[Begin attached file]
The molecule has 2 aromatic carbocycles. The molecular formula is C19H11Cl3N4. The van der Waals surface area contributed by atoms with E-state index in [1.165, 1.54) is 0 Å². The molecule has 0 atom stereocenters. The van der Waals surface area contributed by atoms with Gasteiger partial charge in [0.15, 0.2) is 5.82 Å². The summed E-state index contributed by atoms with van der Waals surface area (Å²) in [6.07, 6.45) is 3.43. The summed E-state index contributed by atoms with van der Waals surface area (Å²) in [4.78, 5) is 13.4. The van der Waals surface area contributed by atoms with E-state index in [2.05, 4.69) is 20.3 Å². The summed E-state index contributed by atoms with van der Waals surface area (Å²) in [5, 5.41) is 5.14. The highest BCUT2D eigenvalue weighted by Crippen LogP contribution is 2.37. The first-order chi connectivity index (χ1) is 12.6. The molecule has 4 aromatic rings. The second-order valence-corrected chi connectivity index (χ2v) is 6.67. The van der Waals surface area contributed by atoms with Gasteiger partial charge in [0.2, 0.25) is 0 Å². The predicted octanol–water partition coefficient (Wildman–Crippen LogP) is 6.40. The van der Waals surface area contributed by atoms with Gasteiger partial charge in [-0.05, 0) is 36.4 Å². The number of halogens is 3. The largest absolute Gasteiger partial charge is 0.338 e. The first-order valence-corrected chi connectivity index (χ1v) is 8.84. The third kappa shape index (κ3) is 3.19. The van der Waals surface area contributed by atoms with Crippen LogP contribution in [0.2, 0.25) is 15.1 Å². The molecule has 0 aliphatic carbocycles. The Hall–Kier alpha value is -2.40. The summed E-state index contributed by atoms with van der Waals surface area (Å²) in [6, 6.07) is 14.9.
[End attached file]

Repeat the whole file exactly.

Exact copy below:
The molecule has 2 aromatic carbocycles. The molecular formula is C19H11Cl3N4. The van der Waals surface area contributed by atoms with E-state index in [1.165, 1.54) is 0 Å². The molecule has 0 atom stereocenters. The van der Waals surface area contributed by atoms with Gasteiger partial charge in [0.15, 0.2) is 5.82 Å². The summed E-state index contributed by atoms with van der Waals surface area (Å²) in [6.07, 6.45) is 3.43. The summed E-state index contributed by atoms with van der Waals surface area (Å²) in [4.78, 5) is 13.4. The van der Waals surface area contributed by atoms with E-state index in [2.05, 4.69) is 20.3 Å². The summed E-state index contributed by atoms with van der Waals surface area (Å²) in [5, 5.41) is 5.14. The highest BCUT2D eigenvalue weighted by Crippen LogP contribution is 2.37. The first-order chi connectivity index (χ1) is 12.6. The molecule has 4 aromatic rings. The second-order valence-corrected chi connectivity index (χ2v) is 6.67. The van der Waals surface area contributed by atoms with Gasteiger partial charge in [0.2, 0.25) is 0 Å². The predicted octanol–water partition coefficient (Wildman–Crippen LogP) is 6.40. The van der Waals surface area contributed by atoms with Gasteiger partial charge in [-0.05, 0) is 36.4 Å². The number of halogens is 3. The largest absolute Gasteiger partial charge is 0.338 e. The first-order valence-corrected chi connectivity index (χ1v) is 8.84. The third kappa shape index (κ3) is 3.19. The van der Waals surface area contributed by atoms with Crippen LogP contribution in [0.2, 0.25) is 15.1 Å². The molecule has 0 aliphatic carbocycles. The Hall–Kier alpha value is -2.40. The summed E-state index contributed by atoms with van der Waals surface area (Å²) in [6, 6.07) is 14.9.